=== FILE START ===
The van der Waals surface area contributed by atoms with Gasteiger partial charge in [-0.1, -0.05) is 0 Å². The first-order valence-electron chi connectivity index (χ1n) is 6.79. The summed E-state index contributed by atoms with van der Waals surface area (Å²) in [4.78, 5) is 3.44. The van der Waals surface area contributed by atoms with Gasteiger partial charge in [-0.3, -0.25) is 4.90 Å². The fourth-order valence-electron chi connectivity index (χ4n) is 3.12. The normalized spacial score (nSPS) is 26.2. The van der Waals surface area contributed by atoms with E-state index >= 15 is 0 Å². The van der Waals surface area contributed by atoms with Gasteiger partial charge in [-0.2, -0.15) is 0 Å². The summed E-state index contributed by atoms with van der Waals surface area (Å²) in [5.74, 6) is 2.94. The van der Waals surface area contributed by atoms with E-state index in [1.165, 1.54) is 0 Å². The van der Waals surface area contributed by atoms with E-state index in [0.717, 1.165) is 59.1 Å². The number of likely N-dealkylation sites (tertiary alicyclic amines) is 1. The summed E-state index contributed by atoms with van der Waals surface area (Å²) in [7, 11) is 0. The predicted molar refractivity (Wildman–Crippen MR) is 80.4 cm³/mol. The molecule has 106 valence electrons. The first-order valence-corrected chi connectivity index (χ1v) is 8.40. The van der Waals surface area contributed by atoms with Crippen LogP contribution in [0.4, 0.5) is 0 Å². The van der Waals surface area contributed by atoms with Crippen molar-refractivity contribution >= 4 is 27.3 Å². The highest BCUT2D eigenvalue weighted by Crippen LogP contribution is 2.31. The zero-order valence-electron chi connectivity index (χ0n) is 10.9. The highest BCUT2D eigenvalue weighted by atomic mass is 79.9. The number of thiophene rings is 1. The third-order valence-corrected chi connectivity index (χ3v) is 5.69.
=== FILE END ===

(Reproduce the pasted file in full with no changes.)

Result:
The van der Waals surface area contributed by atoms with Gasteiger partial charge in [-0.1, -0.05) is 0 Å². The first-order valence-electron chi connectivity index (χ1n) is 6.79. The summed E-state index contributed by atoms with van der Waals surface area (Å²) in [4.78, 5) is 3.44. The van der Waals surface area contributed by atoms with Gasteiger partial charge in [-0.3, -0.25) is 4.90 Å². The fourth-order valence-electron chi connectivity index (χ4n) is 3.12. The normalized spacial score (nSPS) is 26.2. The van der Waals surface area contributed by atoms with E-state index >= 15 is 0 Å². The van der Waals surface area contributed by atoms with Gasteiger partial charge in [-0.2, -0.15) is 0 Å². The summed E-state index contributed by atoms with van der Waals surface area (Å²) in [5.74, 6) is 2.94. The van der Waals surface area contributed by atoms with E-state index in [1.165, 1.54) is 0 Å². The van der Waals surface area contributed by atoms with E-state index in [0.717, 1.165) is 59.1 Å². The number of likely N-dealkylation sites (tertiary alicyclic amines) is 1. The summed E-state index contributed by atoms with van der Waals surface area (Å²) in [7, 11) is 0. The predicted molar refractivity (Wildman–Crippen MR) is 80.4 cm³/mol. The molecule has 106 valence electrons. The first-order valence-corrected chi connectivity index (χ1v) is 8.40. The van der Waals surface area contributed by atoms with Crippen LogP contribution in [0.4, 0.5) is 0 Å². The van der Waals surface area contributed by atoms with Crippen molar-refractivity contribution >= 4 is 27.3 Å². The highest BCUT2D eigenvalue weighted by Crippen LogP contribution is 2.31. The zero-order valence-electron chi connectivity index (χ0n) is 10.9. The highest BCUT2D eigenvalue weighted by atomic mass is 79.9. The number of thiophene rings is 1. The third-order valence-corrected chi connectivity index (χ3v) is 5.69.